Friction is the resistance that one surface encounters when it moves over another. It is the product of fundamental electromagnetic forces, and it occurs among both solid and fluid substances. There are three fundamental laws that dictate the force of sliding friction. All forms of friction convert kinetic energy to heat.
Friction is the resisting force between surfaces. There is friction between different types of surfaces. Dry friction is the lateral friction between two solid surfaces in contact. It is subdivided into static friction, which is friction among non-moving surfaces, and kinetic friction, or friction between moving surfaces.
Fluid friction is the friction between viscous materials moving against each other. Internal friction is the resisting force between the elements that make up a solid material while it undergoes deformation.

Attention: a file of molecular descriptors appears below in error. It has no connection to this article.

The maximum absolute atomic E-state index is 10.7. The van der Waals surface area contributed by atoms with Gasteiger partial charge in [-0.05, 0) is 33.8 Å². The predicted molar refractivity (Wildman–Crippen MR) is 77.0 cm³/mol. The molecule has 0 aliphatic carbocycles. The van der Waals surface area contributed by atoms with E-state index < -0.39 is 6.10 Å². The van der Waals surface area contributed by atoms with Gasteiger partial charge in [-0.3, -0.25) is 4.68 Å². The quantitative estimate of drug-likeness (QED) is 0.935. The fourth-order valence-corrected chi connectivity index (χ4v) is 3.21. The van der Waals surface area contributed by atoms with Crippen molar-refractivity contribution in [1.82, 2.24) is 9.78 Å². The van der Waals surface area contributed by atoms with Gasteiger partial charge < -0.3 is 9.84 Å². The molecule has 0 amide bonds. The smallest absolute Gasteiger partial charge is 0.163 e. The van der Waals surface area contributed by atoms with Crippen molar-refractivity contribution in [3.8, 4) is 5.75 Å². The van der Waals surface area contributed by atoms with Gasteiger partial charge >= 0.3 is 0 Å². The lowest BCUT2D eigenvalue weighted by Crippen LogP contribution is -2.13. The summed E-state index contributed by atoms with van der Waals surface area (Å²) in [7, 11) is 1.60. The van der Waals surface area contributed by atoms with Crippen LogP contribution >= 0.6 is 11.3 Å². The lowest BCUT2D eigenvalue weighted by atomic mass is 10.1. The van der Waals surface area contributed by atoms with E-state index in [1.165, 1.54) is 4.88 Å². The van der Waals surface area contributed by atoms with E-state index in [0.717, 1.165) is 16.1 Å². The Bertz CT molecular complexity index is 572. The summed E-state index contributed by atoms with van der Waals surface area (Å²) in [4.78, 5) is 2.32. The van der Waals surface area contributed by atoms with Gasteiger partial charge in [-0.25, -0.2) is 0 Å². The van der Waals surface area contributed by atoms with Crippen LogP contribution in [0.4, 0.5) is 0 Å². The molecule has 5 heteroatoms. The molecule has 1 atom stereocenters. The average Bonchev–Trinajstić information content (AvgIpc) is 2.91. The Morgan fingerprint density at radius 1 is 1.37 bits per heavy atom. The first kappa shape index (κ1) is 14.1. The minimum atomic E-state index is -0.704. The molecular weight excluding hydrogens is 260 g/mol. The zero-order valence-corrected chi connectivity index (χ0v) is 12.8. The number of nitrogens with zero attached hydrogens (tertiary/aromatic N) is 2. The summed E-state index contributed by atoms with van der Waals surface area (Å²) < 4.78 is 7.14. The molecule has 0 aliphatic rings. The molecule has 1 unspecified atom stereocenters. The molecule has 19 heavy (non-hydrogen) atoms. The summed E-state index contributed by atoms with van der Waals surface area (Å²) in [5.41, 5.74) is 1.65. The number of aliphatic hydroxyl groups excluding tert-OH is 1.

Friction produces heat from kinetic energy. This is visible when a person makes fire by rubbing two sticks of wood together. Friction also produces heat in kinetic liquids, as is the case when a person stores a viscous fluid.
The Laws of Dry Friction, discovered between the 15th and 18th centuries, are used to determine the force of friction within a system. Amonton's First Law dictates that friction is directly proportional to applied load. Amonton's Second Law states that the force of friction is independent of the area of contact. Coulomb's Law of Friction stipulates that kinetic friction is independent of the sliding velocity.